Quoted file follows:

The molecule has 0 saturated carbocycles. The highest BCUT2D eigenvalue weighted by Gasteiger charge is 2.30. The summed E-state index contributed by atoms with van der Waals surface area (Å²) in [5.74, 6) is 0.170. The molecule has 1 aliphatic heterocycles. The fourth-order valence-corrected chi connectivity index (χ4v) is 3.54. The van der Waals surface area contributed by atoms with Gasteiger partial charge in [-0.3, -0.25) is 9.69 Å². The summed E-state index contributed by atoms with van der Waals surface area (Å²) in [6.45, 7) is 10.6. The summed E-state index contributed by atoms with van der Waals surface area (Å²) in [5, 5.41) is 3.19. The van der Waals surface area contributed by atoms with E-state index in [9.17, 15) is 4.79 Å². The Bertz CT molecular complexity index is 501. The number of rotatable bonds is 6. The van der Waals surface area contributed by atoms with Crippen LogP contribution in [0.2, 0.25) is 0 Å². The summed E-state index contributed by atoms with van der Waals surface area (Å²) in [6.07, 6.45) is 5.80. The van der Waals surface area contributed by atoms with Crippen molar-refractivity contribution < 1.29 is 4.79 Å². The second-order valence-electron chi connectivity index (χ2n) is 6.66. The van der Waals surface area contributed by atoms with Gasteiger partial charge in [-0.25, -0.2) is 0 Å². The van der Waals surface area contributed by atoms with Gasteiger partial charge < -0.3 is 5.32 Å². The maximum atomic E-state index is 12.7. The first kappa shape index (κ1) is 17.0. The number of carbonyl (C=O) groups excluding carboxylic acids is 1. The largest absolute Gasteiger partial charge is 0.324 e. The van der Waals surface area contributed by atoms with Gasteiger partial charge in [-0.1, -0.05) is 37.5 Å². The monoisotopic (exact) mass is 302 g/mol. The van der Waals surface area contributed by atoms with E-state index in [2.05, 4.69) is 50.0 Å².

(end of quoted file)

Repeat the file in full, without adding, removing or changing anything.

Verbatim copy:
The molecule has 0 saturated carbocycles. The highest BCUT2D eigenvalue weighted by Gasteiger charge is 2.30. The summed E-state index contributed by atoms with van der Waals surface area (Å²) in [5.74, 6) is 0.170. The molecule has 1 aliphatic heterocycles. The fourth-order valence-corrected chi connectivity index (χ4v) is 3.54. The van der Waals surface area contributed by atoms with Gasteiger partial charge in [-0.3, -0.25) is 9.69 Å². The summed E-state index contributed by atoms with van der Waals surface area (Å²) in [6.45, 7) is 10.6. The summed E-state index contributed by atoms with van der Waals surface area (Å²) in [5, 5.41) is 3.19. The van der Waals surface area contributed by atoms with E-state index in [9.17, 15) is 4.79 Å². The Bertz CT molecular complexity index is 501. The number of rotatable bonds is 6. The van der Waals surface area contributed by atoms with Crippen LogP contribution in [0.2, 0.25) is 0 Å². The summed E-state index contributed by atoms with van der Waals surface area (Å²) in [6.07, 6.45) is 5.80. The van der Waals surface area contributed by atoms with Crippen molar-refractivity contribution < 1.29 is 4.79 Å². The second-order valence-electron chi connectivity index (χ2n) is 6.66. The van der Waals surface area contributed by atoms with Gasteiger partial charge in [-0.25, -0.2) is 0 Å². The van der Waals surface area contributed by atoms with Gasteiger partial charge < -0.3 is 5.32 Å². The maximum atomic E-state index is 12.7. The first kappa shape index (κ1) is 17.0. The number of carbonyl (C=O) groups excluding carboxylic acids is 1. The largest absolute Gasteiger partial charge is 0.324 e. The van der Waals surface area contributed by atoms with Gasteiger partial charge in [-0.1, -0.05) is 37.5 Å². The monoisotopic (exact) mass is 302 g/mol. The van der Waals surface area contributed by atoms with E-state index in [2.05, 4.69) is 50.0 Å².